Wednesday, April 29, 2009

Window on Eurasia: Moscow Now Has Reason to Fear the Fascism It Helped to Develop

Paul Goble

Vienna, April 29 – The conviction on the eve of Victory Day of a Russian for opposing fascism calls attention to two interrelated developments in the Russian Federation, Moscow journalist Yuliya Latynina says in a column today: “fascism is convenient for the regime. But during a crisis, it may be turned against the rulers.”
Writing in “Novaya gazeta,” Latynina uses the conviction of Aleksey Olesinov, head of the Antifa Youth Movement, and the violent suppression by the militia of a public demonstration in support of him to point out the ways in which fascism is spreading in Russia and the threat it poses to those in the regime who have sought to use it against their opponents.
“Fascism,” the Moscow journalist writes, “is an ideology which asserts the exceptional quality of a particular people and explains that all around it are its enemies. If you will,” she continues, “try to find ten differences between that and what [the pro-Kremlin youth group] ‘Nashi’ professes” (
Or, she continues, try to find any differences between fascism and “the official ideology of the powers that be who send their children to London, keep their money in Switzerland, buy villages in Nice but explain to the lumpen at Lake Seliger that the West hates us because Russians are a great people.”
If what these groups are propagating is not “the ideology of fascism, Latynina asks rhetorically, “then how should this ideology be called?
Moreover, she says, the current ideology of the Russian powers that be, like fascism, “presupposes enemies of two types: external and internal.” Fighting the latter is not so easy “in an age of nuclear weapons and Swiss bank accounts,” but “conducting a war against one’s own business is far easier” and it is easier still to beat up rights activists like Lev Ponomaryev.
And Latynina points out that despite the views of its adepts, “fascism is hardly an ideology of heroes. Rather it is an ideology which allows the dregs of society to imagine that they are heroes. One can die for the Motherland without any fascism. But to burn up children in concentration camps and feel oneself a savior of the Fatherland, a fascist ideology is required.”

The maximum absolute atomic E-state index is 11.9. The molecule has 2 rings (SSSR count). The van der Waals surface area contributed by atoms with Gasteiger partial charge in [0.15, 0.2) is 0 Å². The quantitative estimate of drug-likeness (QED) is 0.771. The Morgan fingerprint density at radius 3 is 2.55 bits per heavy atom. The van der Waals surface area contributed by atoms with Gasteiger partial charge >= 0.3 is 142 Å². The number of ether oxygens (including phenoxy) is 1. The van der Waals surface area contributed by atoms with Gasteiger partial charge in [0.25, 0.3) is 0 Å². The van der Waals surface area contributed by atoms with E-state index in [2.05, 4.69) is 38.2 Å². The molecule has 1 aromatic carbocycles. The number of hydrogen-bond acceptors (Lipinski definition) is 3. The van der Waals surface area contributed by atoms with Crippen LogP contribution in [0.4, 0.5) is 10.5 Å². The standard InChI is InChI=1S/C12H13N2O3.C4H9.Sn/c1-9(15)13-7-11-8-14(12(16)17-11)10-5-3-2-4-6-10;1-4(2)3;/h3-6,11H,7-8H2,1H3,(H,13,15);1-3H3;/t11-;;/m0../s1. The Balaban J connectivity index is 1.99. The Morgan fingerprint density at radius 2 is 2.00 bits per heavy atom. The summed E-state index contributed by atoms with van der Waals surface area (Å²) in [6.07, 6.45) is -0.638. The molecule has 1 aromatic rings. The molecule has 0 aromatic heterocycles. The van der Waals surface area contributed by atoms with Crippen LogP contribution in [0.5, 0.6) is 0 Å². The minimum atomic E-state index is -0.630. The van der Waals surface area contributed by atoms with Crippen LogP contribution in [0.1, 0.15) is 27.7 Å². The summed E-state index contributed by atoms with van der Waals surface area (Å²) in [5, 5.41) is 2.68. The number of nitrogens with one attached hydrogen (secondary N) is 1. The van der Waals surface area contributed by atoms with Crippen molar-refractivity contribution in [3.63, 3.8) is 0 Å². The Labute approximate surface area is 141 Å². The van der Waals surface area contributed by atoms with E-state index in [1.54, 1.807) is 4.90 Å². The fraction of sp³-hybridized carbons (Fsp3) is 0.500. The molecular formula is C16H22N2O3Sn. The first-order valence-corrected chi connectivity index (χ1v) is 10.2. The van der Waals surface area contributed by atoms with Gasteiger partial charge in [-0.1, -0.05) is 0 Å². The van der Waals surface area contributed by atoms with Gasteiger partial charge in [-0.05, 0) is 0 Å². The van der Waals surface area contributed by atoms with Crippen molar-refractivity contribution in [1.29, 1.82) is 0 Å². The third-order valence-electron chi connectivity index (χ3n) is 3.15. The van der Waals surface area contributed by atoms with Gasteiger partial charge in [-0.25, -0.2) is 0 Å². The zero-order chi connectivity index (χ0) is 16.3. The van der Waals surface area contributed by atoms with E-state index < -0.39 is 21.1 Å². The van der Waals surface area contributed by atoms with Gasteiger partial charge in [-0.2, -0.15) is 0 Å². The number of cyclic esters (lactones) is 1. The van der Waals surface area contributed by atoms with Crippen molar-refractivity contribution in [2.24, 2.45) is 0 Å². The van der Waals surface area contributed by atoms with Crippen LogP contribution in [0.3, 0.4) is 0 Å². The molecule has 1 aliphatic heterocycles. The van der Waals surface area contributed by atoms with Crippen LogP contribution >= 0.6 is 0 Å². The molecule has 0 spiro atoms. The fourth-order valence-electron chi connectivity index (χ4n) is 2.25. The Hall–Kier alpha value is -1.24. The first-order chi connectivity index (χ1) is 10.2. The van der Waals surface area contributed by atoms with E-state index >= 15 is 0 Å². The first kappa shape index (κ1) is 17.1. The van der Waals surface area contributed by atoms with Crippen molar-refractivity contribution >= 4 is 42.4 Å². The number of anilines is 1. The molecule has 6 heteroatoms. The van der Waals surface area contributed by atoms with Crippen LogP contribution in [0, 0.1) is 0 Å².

In many countries in the past, there have been “cruelly vertical empires build on the mechanism of institutionalized theft,” she writes. Using power, the leaders of these regimes stole as much as they wanted and remained in power as long as there was more to steal and enough to buy off those who might challenge them. But when the loot ran out, so did their power.
“The situation in Russia is very similar,” she insists. “The unwritten agreement between the upper reaches of the elite and the ruling class of the lumpen bureaucracy is simple: Every year, one must be able to take more money than in the one before from the internal enemy, the businessman.”
The problem for the regime, Latynina says, is that this “unwritten” agreement worked until the current crisis. Now, it is far from clear whether the regime can keep stealing enough to pay off its servants or whether these servants encouraged by that regime to think they have a right to such loot will turn on those who can’t or turn to others who might be able to.
That is clearly a growing concern for the powers that be in Moscow, especially since they have done little or nothing to create the kind institutions such as independent courts or the rule of law that might prevent this reaction by those influenced by fascism from sweeping the “power vertical” and all those in it aside in one more case of “a pitiless Russian revolt.”
To the extent that Latynina is right, a conference on combating extremism that took place this week in Yekaterinburg may prove to be a bellwether event. There, human rights activists, prosecutors, and officials met to discuss how to struggle with extremism through the use of “scientific” measures (
But if the rights activists at this meeting stressed the importance of law in combating extremism, officials there, including prosecutors, appeared as they have in the past to be more concerned about having sufficient police power to combat it, an approach that almost certainly will make the problem worse rather than better in the coming weeks and months.

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